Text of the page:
Pangasinan was among the earliest political and administrative units in the Philippines. It was officially conquered and colonized by D. Martin de Goite in 1571. On April 5, 1572, Pangasinan was made an encomienda by the Spanish royal crown to receive instructions on the Catholic faith, which means that Pangasinan was organized under one leadership and has identity before the Spanish royal court. Eight years later, in 1580, Pangasinan was organized into a political unit under an alkalde mayor who at that time has authority as head of province or provincial government with judicial function indicating that Pangasinan has become a province. To commemorate the day when Pangasinan became an encomienda and the year it became a province, Pangasinan celebrates April 5, 1580 as the official founding day of the province of Pangasinan. At that time, its territorial jurisdiction included the province of Zambales and parts of La Union and Tarlac. By the middle of the 19th century however, the northern towns of Agoo to Bacnotan were separated from the province and became parts of La Union. The provincial territory was further diminished in 1875 with the annexation of Paniqui and other towns south of it to Tarlac. The province has derived its name from the word “panag-asinan”, which figuratively means “where salt is made”, owing to the rich and fine salt beds which were the prior source of livelihood of the province’s coastal towns.


It is located on the northwest portion of the Central Plains of Luzon and is bounded in the north by Lingayen Gulf, La Union and Benguet, in the northeast by Nueva Viscaya, in the east by Nueva Ecija, Tarlac in the south and Zambales and China Sea in the west.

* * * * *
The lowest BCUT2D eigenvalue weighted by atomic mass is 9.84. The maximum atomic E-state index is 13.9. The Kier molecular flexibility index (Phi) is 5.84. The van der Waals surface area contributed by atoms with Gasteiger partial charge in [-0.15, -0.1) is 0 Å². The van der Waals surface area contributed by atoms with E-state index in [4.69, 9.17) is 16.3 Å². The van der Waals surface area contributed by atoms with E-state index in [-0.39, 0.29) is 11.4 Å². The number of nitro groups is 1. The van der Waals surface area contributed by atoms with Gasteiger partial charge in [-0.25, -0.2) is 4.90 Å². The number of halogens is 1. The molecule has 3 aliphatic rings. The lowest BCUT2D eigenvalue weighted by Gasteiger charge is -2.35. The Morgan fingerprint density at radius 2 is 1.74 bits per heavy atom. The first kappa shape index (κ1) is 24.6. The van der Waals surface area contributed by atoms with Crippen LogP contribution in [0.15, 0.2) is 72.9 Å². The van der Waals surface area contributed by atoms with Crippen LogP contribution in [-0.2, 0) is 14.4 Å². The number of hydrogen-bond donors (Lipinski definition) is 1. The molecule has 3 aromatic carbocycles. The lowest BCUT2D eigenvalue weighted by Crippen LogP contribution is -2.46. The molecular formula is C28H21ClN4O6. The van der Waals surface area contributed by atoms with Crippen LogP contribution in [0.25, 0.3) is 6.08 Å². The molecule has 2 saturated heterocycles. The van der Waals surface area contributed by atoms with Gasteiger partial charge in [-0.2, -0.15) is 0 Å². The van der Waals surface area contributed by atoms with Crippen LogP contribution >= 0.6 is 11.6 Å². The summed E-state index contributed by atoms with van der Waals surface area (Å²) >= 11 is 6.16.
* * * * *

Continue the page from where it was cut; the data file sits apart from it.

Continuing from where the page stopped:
It is approximately 170 kms. from Manila and it takes about four hours to reach Pangasinan by bus, passing through the Manila North Road or through Tarlac via the Romulo Highway or the Olongapo-Alaminos-Bugallon road via Zambales and ppassing through Tarclac-Pangasinan-La Union Expressway (TPLEX) via Subic Clark-Tarlac Expressway (SCTEX). Aircon and ordinary buses ply the route 24 hours daily. It has extensive road network strategically located at the crossroads of a national road network interlinked with other regions and has the highest share in the total regional road length. Due to its accessibility, it is known as “gateway of opportunities” to the north as the province situates big commercial and financial centers for commerce and trade industries.

The province has a total land area of 545,101 hectares, which constitute almost one-half (41.8%) of the total land area of the region (1,301,260 has.) and 1.6% of the total Philippine area ( 34,344,832 has.). It is comprised of 44 municipalities, 4 cities, and 1,364 barangays. It has 6 Congressional Districts with Lingayen as the Provincial Capital.

It is rich with innumerable natural and man-made attractions and offers tremendous opportunities appropriate for tourist and prospective investors. It is a place of most exciting wonders of nature in Hundred Islands, and many other natural attractions such as waterfalls, hot springs and hidden bays that nature lovers surely enjoy. It is also known as land of miracle because of the presence of many spiritual land marks like the Minor Basilica of our Lady Manaoag, Señor Divino Tesoro in Calasiao and the historic churches in Bolinao and San Fabian, among others.



The province’s land area comprises the alienable and disposable land and the forest lands. The existing land use of the province is dominated by agriculture, which is mostly located in the Central and Eastern part and the coastal areas of Western Pangasinan.